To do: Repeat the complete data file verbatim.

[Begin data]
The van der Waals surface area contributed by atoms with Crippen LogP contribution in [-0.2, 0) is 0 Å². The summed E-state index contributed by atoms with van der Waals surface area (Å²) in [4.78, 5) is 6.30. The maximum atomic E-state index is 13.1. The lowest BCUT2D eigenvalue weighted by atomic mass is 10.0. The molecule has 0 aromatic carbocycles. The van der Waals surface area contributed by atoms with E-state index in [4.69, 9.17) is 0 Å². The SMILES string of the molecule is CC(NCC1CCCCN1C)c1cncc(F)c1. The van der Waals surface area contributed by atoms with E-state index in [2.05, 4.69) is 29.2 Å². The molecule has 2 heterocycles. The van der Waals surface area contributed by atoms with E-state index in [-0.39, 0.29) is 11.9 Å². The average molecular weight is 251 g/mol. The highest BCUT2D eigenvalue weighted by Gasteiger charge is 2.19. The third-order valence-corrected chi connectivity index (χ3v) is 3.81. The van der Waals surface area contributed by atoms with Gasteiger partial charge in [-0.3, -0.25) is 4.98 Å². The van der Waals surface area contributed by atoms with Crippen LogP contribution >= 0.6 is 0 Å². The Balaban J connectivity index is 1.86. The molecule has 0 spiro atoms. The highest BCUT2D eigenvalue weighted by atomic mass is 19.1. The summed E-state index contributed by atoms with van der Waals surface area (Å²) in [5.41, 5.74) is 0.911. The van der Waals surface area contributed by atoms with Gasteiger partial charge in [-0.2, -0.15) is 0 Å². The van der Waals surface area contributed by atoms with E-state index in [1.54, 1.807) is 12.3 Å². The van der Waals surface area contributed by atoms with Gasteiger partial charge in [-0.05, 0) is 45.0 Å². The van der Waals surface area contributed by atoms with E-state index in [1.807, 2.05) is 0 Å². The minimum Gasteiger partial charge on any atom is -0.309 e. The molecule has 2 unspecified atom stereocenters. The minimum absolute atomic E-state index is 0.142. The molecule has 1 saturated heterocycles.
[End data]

The van der Waals surface area contributed by atoms with Crippen LogP contribution in [-0.2, 0) is 0 Å². The summed E-state index contributed by atoms with van der Waals surface area (Å²) in [4.78, 5) is 6.30. The maximum atomic E-state index is 13.1. The lowest BCUT2D eigenvalue weighted by atomic mass is 10.0. The molecule has 0 aromatic carbocycles. The van der Waals surface area contributed by atoms with E-state index in [4.69, 9.17) is 0 Å². The SMILES string of the molecule is CC(NCC1CCCCN1C)c1cncc(F)c1. The van der Waals surface area contributed by atoms with E-state index in [2.05, 4.69) is 29.2 Å². The molecule has 2 heterocycles. The van der Waals surface area contributed by atoms with E-state index in [-0.39, 0.29) is 11.9 Å². The average molecular weight is 251 g/mol. The highest BCUT2D eigenvalue weighted by Gasteiger charge is 2.19. The third-order valence-corrected chi connectivity index (χ3v) is 3.81. The van der Waals surface area contributed by atoms with Gasteiger partial charge in [-0.3, -0.25) is 4.98 Å². The van der Waals surface area contributed by atoms with Crippen LogP contribution >= 0.6 is 0 Å². The Balaban J connectivity index is 1.86. The molecule has 0 spiro atoms. The highest BCUT2D eigenvalue weighted by atomic mass is 19.1. The summed E-state index contributed by atoms with van der Waals surface area (Å²) in [5.41, 5.74) is 0.911. The van der Waals surface area contributed by atoms with Gasteiger partial charge in [-0.2, -0.15) is 0 Å². The van der Waals surface area contributed by atoms with E-state index in [1.54, 1.807) is 12.3 Å². The van der Waals surface area contributed by atoms with Gasteiger partial charge in [-0.05, 0) is 45.0 Å². The van der Waals surface area contributed by atoms with E-state index in [1.807, 2.05) is 0 Å². The minimum Gasteiger partial charge on any atom is -0.309 e. The molecule has 2 unspecified atom stereocenters. The minimum absolute atomic E-state index is 0.142. The molecule has 1 saturated heterocycles.